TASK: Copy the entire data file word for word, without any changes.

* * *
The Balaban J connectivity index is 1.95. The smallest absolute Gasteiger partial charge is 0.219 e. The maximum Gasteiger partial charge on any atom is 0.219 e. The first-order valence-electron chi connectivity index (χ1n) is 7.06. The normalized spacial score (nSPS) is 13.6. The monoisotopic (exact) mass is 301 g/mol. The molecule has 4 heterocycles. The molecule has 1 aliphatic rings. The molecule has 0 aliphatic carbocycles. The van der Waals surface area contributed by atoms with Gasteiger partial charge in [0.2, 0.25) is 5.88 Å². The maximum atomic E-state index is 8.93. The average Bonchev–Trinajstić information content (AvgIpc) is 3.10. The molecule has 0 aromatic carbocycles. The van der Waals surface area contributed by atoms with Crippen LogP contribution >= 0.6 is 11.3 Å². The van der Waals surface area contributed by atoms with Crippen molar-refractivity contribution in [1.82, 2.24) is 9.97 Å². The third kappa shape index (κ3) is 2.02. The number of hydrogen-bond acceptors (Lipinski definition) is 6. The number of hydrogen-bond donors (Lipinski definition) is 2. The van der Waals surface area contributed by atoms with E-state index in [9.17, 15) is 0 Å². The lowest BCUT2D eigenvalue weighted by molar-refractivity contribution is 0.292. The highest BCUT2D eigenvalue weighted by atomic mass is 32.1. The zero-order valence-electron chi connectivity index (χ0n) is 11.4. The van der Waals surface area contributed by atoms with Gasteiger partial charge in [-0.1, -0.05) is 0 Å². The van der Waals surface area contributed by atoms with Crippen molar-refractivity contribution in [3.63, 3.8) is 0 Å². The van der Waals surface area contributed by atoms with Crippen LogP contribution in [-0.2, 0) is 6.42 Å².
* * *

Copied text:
The Balaban J connectivity index is 1.95. The smallest absolute Gasteiger partial charge is 0.219 e. The maximum Gasteiger partial charge on any atom is 0.219 e. The first-order valence-electron chi connectivity index (χ1n) is 7.06. The normalized spacial score (nSPS) is 13.6. The monoisotopic (exact) mass is 301 g/mol. The molecule has 4 heterocycles. The molecule has 1 aliphatic rings. The molecule has 0 aliphatic carbocycles. The van der Waals surface area contributed by atoms with Gasteiger partial charge in [0.2, 0.25) is 5.88 Å². The maximum atomic E-state index is 8.93. The average Bonchev–Trinajstić information content (AvgIpc) is 3.10. The molecule has 0 aromatic carbocycles. The van der Waals surface area contributed by atoms with Crippen LogP contribution >= 0.6 is 11.3 Å². The van der Waals surface area contributed by atoms with Crippen molar-refractivity contribution in [1.82, 2.24) is 9.97 Å². The third kappa shape index (κ3) is 2.02. The number of hydrogen-bond acceptors (Lipinski definition) is 6. The number of hydrogen-bond donors (Lipinski definition) is 2. The van der Waals surface area contributed by atoms with E-state index in [9.17, 15) is 0 Å². The lowest BCUT2D eigenvalue weighted by molar-refractivity contribution is 0.292. The highest BCUT2D eigenvalue weighted by atomic mass is 32.1. The zero-order valence-electron chi connectivity index (χ0n) is 11.4. The van der Waals surface area contributed by atoms with Gasteiger partial charge in [-0.1, -0.05) is 0 Å². The van der Waals surface area contributed by atoms with Crippen molar-refractivity contribution in [3.63, 3.8) is 0 Å². The van der Waals surface area contributed by atoms with Crippen LogP contribution in [-0.2, 0) is 6.42 Å².